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Is there a protein researcher present?

Health does not have one single avowed food researcher, but the faculty has none the less succeeded in bringing together no less than sixty academic staff in a new interdisciplinary network based around food and nutrition in the context of health and disease. And they want even more!

2019.11.27 | Nanna Jespersgård

The Food and Nutrition Network is now a reality: Lene Baad-Hansen from the Department of Dentistry and Oral Health is the deputy chairman of the steering committee and was among the speakers at the opening workshop that gathered researchers from all Health institutes. Photos: Simon Byrial Fischel.

Around sixty researchers from different departments, research units and hospital departments combine their knowledge about diet, health and disease in the interdisciplinary research collaboration The Food and Nutrition Network , which is backed by the faculty management team.

The goal is for clinical researchers, laboratory researchers and epidemiologists to become better at collaborating on identifying unacknowledged patterns and connections and making these visible, explains the chair of the network Niels Jessen, who is head of research at the Steno Diabetes Center Aarhus:

"No one at Health wants to call themselves food researchers, but there are a surprising number of us who work with elements of the correlation between diet and health," says Niels Jessen.

Synergy can be scheduled

“Because we don’t naturally run into one another on a daily basis, we need to allocate time to present and discuss research ideas, theories and results. This is the only way to find out whether who have one or more colleagues somewhere doing related research that helps enrich your own work – and vice versa,” he says.

Last week, the network brought together approx. forty members in an introductory workshop. PhD student Charlotte Rud and her supervisor, Consultant and Senior Hospital Physician Christian Lodberg Hvas , were among the researchers who made some useful contacts. Both come from the Department of Clinical Medicine and the Department of Hepatology and Gastroenterology at Aarhus University Hospital.

“I’m doing a PhD on protein supplements for patients with a small intestine colostomy, and after just a ninety minute network meeting, it was clear that Christian and I should have a meeting with Assistant Professor Mette Hansen from sport science at public health. We found out that she works with proteins in relation to health and performance, so that's very relevant for my project," says Charlotte Rud.

We work in small enclaves

Christian Lodberg Hvas is also pleasantly surprised by the outcome of what was a two hour investment on a Wednesday afternoon – both in general terms and more specifically:

"To think that just a few kilometres away there’s a famous protein researcher who knows a great deal about what Charlotte is doing. What a great illustration of the need to be more aware of each other's research," he says.

"Our work takes place in small enclaves, and it’s not as if you just go down to the main hall and shout 'Who knows something about protein absorption?’. Another good aspect is that this is an open scientific network where the meetings are organised by research directors from different active research environments. That guarantees credibility and quality,” says Christian Lodberg Hvas.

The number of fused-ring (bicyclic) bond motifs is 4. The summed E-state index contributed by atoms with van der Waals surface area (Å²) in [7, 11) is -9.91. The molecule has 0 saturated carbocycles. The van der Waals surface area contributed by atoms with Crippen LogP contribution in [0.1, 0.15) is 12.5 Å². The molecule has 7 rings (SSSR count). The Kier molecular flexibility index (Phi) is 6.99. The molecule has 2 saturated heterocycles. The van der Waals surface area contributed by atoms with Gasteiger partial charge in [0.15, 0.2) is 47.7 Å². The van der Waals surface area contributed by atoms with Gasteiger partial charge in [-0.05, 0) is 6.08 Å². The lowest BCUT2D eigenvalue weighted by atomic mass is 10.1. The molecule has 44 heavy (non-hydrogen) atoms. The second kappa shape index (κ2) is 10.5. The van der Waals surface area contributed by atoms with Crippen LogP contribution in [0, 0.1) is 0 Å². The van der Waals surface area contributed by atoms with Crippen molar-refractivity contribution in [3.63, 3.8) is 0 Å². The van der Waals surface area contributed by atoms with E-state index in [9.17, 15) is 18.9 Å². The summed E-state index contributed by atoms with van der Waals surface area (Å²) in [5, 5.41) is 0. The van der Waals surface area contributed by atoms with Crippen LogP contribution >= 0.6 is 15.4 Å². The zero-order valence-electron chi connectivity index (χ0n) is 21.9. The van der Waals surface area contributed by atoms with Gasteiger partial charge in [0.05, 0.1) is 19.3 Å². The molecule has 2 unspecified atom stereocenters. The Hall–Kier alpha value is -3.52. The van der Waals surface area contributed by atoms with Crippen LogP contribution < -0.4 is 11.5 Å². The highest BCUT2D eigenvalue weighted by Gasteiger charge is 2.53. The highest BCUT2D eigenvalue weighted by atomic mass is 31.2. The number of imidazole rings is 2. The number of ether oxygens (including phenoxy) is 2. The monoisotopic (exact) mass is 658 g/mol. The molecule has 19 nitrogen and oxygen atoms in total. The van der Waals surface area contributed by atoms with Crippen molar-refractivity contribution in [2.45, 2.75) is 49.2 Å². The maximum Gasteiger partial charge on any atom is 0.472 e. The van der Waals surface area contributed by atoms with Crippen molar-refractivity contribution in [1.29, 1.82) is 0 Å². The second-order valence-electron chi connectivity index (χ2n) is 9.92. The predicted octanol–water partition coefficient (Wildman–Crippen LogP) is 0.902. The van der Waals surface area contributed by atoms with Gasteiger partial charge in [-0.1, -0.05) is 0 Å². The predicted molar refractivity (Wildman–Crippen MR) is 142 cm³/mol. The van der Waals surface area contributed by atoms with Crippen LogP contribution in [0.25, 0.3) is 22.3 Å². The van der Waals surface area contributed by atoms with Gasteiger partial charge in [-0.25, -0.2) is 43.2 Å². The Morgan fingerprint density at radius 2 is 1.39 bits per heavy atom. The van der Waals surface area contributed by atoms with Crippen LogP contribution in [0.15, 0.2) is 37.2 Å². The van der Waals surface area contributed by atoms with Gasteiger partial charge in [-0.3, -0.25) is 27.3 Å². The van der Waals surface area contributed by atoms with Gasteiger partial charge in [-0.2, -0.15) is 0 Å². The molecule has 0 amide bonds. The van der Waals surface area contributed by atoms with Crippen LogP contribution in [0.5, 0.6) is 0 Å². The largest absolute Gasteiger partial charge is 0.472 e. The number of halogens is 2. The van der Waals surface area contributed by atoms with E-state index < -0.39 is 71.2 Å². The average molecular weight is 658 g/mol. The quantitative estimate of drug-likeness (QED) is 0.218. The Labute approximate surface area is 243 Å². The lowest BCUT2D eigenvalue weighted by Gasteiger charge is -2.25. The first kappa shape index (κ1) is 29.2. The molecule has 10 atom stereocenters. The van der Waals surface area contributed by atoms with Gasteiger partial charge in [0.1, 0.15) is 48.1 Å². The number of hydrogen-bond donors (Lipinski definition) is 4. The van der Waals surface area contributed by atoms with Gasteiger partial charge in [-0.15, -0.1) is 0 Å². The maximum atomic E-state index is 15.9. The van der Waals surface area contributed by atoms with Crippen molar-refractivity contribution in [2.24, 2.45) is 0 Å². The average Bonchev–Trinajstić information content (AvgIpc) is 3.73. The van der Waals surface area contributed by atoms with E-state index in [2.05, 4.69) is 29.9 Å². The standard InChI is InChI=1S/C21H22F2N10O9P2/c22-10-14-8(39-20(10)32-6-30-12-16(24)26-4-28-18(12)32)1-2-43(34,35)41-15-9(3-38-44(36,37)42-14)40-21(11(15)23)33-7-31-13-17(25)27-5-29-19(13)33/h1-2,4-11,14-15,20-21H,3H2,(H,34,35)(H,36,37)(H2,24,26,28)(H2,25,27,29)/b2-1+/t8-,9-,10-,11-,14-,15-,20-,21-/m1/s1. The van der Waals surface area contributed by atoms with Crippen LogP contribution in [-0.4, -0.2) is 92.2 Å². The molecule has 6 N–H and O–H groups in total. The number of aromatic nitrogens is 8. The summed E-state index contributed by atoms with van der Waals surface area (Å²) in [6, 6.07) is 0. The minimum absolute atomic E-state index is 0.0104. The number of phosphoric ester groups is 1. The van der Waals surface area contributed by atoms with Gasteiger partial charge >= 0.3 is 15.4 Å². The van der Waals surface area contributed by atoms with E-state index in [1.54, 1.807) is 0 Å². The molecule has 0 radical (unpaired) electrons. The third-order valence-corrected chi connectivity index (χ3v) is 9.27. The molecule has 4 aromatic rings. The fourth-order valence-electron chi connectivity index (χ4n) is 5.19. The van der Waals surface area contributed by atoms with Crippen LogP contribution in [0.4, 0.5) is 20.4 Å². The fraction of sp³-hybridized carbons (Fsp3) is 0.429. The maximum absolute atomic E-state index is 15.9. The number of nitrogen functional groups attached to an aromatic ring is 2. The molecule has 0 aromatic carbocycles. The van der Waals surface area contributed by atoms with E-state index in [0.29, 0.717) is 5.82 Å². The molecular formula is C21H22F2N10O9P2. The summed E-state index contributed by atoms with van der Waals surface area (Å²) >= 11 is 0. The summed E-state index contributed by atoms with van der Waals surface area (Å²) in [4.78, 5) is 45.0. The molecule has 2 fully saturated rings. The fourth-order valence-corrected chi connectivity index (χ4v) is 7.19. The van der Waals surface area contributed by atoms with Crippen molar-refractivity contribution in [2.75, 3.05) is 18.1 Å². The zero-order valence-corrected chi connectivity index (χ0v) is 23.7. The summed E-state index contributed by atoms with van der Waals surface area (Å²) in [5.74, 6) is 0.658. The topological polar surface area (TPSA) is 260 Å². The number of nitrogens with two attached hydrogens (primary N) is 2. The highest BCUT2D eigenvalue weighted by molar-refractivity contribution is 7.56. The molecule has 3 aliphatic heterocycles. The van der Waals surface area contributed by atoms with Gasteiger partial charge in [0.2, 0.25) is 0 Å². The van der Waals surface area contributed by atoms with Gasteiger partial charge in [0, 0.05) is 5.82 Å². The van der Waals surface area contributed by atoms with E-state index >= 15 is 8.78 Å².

Alexander Fjældstad, postdoc at the Department of Clinical Medicine, is also satisfied with the network. He works with disruption of the sense of smell and taste at the Flavour Clinic at the Regional Hospital West Jutland.

"Many diseases and treatments such as diabetes, radiotherapy and chemotherapy, affect the sense of smell and taste, so I see many possibilities for research collaborations," says Alexander Fjældstad. He gave one of the presentations and subsequently received many curious questions about both the Flavour Clinic's patients and the knowledge they produce.

Just turn up

As revealed by the programme, the network accommodates presentations ranging from the importance of good saliva production and painless jaws to studies of depressive mice on junk food. For this reason, the faculty management team's observer in the network, Christian Lindholst, recommends joining up if you in any way carry out research in areas related to food and nutrition.

"I often hear researchers say they have to drop things they’d like to do, but here they should instead think over what they’ll be missing – and that is help to get an overview of a research area that’s extremely important for society. Also, you can be on the mailing list with no strings attached," says Christian Lindholst, who is department head at the Department of Forensic Medicine.

The Food and Nutrition Network is the second top-down facilitated research network out of a number of planned networks which are in the early stages of being officially realised. The first network was established earlier this month, see The cardiovascular network at Health is a reality. Follow further developments on Health’s website Research networks.


Charlotte Rud left her first network meeting with an unexpected but welcome appointment in the calendar. Here she is flanked by a research colleague, Per Bendix Jeppesen, and her PhD supervisor, Christian Lodberg Hvas. To the right are the steering committee's deputy chairman Lene Baad-Hansen and chairman Niels Jessen. Photos: Simon Byrial Fischel   

Research, Health and disease, Academic staff, Department of Forensic Medicine, Health, Technical / administrative staff, Department of Biomedicine, Department of Public Health, Department of Clinical Medicine, IOOS